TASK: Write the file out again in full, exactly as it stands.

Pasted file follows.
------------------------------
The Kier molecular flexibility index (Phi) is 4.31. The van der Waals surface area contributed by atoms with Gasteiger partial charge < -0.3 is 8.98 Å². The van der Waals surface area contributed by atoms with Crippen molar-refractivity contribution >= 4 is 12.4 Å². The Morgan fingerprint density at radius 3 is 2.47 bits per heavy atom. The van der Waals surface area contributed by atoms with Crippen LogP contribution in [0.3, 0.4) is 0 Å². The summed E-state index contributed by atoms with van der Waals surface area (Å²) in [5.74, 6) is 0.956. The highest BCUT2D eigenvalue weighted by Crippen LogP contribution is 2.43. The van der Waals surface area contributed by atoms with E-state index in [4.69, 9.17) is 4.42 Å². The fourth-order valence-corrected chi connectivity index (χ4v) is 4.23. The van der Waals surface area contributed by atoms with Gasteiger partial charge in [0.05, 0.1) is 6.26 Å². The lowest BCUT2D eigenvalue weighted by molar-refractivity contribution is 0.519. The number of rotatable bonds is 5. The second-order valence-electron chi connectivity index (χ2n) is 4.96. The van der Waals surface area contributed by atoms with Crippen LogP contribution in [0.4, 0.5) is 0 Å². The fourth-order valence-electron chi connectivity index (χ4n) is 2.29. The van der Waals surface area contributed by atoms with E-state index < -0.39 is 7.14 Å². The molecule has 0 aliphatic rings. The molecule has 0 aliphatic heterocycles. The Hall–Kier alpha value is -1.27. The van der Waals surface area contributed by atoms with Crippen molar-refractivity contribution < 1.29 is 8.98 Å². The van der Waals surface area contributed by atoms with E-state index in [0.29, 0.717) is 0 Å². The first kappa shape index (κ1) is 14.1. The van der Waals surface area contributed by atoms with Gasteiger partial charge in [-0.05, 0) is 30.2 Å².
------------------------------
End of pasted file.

The Kier molecular flexibility index (Phi) is 4.31. The van der Waals surface area contributed by atoms with Gasteiger partial charge < -0.3 is 8.98 Å². The van der Waals surface area contributed by atoms with Crippen molar-refractivity contribution >= 4 is 12.4 Å². The Morgan fingerprint density at radius 3 is 2.47 bits per heavy atom. The van der Waals surface area contributed by atoms with Crippen LogP contribution in [0.3, 0.4) is 0 Å². The summed E-state index contributed by atoms with van der Waals surface area (Å²) in [5.74, 6) is 0.956. The highest BCUT2D eigenvalue weighted by Crippen LogP contribution is 2.43. The van der Waals surface area contributed by atoms with E-state index in [4.69, 9.17) is 4.42 Å². The fourth-order valence-corrected chi connectivity index (χ4v) is 4.23. The van der Waals surface area contributed by atoms with Gasteiger partial charge in [0.05, 0.1) is 6.26 Å². The lowest BCUT2D eigenvalue weighted by molar-refractivity contribution is 0.519. The number of rotatable bonds is 5. The second-order valence-electron chi connectivity index (χ2n) is 4.96. The van der Waals surface area contributed by atoms with Crippen LogP contribution in [0.4, 0.5) is 0 Å². The fourth-order valence-electron chi connectivity index (χ4n) is 2.29. The van der Waals surface area contributed by atoms with E-state index < -0.39 is 7.14 Å². The molecule has 0 aliphatic rings. The molecule has 0 aliphatic heterocycles. The Hall–Kier alpha value is -1.27. The van der Waals surface area contributed by atoms with Crippen molar-refractivity contribution < 1.29 is 8.98 Å². The van der Waals surface area contributed by atoms with E-state index in [0.29, 0.717) is 0 Å². The first kappa shape index (κ1) is 14.1. The van der Waals surface area contributed by atoms with Gasteiger partial charge in [-0.05, 0) is 30.2 Å².